A cholecystectomy is a surgical procedure for removing the gallbladder from the body. The gallbladder is a small, pear-shaped organ located beneath the liver. The gallbladder stores bile, a liver-produced emulsifier for fatty foods. Gallbladders are subject to a number of medical conditions, including inflammation, infections, and, most commonly, gallstones. Though a healthy gallbladder is an aid to digestion, its presence isn’t essential, and its loss can be compensated for by other organs.

Cholecystectomies are performed by means of open surgery, minimally invasive laparoscopic surgery, and minimally invasive robotic surgery. In a robot-assisted cholecystectomy, the medical team uses sophisticated tools that replicate human movement and boost surgical success. Robot-assisted cholecystectomies are performed at Baptist Health facilities in Kentucky and Indiana.

Who Is a Candidate for a Robot-assisted Cholecystectomy?

Cholecystectomies are an effective means of treating gallstones. Gallstones are hard nodules that form in the gallbladder, blocking the release of bile and generating inflammation. In the most serious cases, gallstones can lead to organ rupture, releasing infection throughout the body. Gallstone symptoms include:

  • Abdominal pain, which widens over time
  • Fever
  • Yellowing skin, known as jaundice
  • Nausea and bloat

Your physician will use an abdominal ultrasound to look for gallstones. You will also undergo bloodwork and a urinalysis. If gallstones are detected and your symptoms warrant it, you will be scheduled for an inpatient procedure. You will be asked to refrain from eating or drinking for several hours prior to the operation.

Most cholecystectomies are now performed as laparoscopic procedures. This includes robot-assisted cholecystectomies. There are a few exceptions. In unusually complex situations, open surgery may be required. If your gallbladder is excessively damaged, or scarred from a previous surgery, alternative treatments may be attempted.

Benefits of Robotic Surgery

It is important to note that a robotic procedure does not mean being operated on by a machine, rather than a fellow human. Robotic procedures are robot-assisted procedures, where the robot is a group of tools used by a surgeon and his or her medical team to aid in an operation. These tools are called robots because they mimic human motions and movements, sometimes with greater precision than we’re capable of.

A robot-assisted appendectomy is a minimally invasive procedure involving one to four minor incisions. It offers these benefits:

  • Smaller incisions than with open surgery, and therefore less blood loss
  • Reduced scarring
  • Lower risk of infection
  • Decreased post-surgical pain
  • Shorter hospital stays
  • Quicker recovery times
  • Fewer post-operative complications
  • Faster return to normal living 

How Does Robot-assisted Cholecystectomy Work?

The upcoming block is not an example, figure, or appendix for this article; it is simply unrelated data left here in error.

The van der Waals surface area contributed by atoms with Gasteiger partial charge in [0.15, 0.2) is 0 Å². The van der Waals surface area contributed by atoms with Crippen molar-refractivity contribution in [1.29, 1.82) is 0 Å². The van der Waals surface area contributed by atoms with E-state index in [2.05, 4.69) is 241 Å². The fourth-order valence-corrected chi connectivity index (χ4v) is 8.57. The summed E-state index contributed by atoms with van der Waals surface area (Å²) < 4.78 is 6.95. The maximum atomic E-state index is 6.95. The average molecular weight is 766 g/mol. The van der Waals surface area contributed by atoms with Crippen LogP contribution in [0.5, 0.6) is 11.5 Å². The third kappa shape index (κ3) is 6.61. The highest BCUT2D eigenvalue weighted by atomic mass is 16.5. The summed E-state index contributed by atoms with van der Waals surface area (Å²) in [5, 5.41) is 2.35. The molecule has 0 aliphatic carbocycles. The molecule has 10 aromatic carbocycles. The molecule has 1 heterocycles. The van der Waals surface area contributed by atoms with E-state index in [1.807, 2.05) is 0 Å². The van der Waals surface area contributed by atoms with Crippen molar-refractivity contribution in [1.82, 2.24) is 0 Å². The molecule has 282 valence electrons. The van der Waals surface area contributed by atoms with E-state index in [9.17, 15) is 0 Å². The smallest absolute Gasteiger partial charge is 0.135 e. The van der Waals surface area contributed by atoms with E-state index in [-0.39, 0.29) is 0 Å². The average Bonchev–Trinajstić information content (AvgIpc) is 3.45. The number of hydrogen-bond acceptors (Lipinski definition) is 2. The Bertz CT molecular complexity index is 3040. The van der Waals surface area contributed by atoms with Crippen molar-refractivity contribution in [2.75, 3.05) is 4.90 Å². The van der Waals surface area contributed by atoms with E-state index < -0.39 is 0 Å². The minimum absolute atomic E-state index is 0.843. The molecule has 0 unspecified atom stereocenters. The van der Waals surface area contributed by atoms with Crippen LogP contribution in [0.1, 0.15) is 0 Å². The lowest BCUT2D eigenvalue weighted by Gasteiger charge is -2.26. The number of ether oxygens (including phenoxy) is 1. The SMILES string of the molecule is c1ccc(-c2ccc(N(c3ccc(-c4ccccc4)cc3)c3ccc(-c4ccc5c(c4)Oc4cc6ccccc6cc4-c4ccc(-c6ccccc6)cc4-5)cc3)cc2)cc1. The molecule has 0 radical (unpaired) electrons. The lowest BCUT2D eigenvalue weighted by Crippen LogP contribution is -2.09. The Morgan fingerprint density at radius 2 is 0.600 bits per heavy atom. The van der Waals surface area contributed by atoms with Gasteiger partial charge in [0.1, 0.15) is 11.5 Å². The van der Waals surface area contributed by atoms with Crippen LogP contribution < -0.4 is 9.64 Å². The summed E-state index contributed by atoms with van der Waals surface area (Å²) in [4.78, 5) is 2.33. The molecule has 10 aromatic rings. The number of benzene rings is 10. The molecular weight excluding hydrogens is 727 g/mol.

At Baptist Health, robot-assisted cholecystectomies are performed with the aid of the Intuitive da Vinci system. Intuitive is a leading American manufacturer of medical robots and related equipment.

The Intuitive da Vinci system has three parts:

  • a multi-armed robot for inserting cameras and other surgical instruments in the patient
  • a vision cart with endoscopic monitors that provide the surgeon with magnified, real-time images of the surgical site within the body
  • a computerized panel from which the surgeon controls the robot and performs the procedure 

A robotic cholecystectomy is conducted similarly to laparoscopic and other forms of minimally invasive surgery. The surgeon makes tiny incisions for the insertion of a three-dimensional camera – the surgeon’s eyes during the procedure – and other operating instruments for the detachment and removal of the gall bladder. However, a robot-assisted procedure has the advantage of greater precision than a human operating alone because robot technology downscales the surgeon’s hand motions to extremely fine movements, reducing the possibility of organ or tissue damage.

Joining the surgeon and the robot in the operating room are the entire surgical team, including the anesthesiologist, the nurses, and a second surgeon or surgical assistant for moving the robot into positions that aren’t mechanically controlled. A robot-assisted procedure is typically less than an hour in duration.

What to Expect with Robot-assisted Cholecystectomy

Discuss the procedure with your physician beforehand, including any medically necessary steps prior to coming to the hospital. You’ll be anesthetized and wholly unconscious during the operation. In most cases, you’ll be able to go home the day of the procedure. If a rupture occurred prior to surgery, you might spend additional time in the hospital, to be treated for the remnants of infection. You will likely experience some abdominal pain, which can usually be managed with over-the-counter medications. Your discomfort will improve with recovery.

A full recovery from surgery typically takes a week or two. Your physical activity will be limited for the first couple days of that period. Be sure to schedule a follow-up visit with your surgeon two to three weeks after the procedure.

Know Your Risk

Baptist Health is committed to being a leading medical provider of robot-assisted diagnosis and surgery in Kentucky and Southern Indiana. If you have questions or concerns about your abdominal health, please contact your Baptist Health Primary Care provider.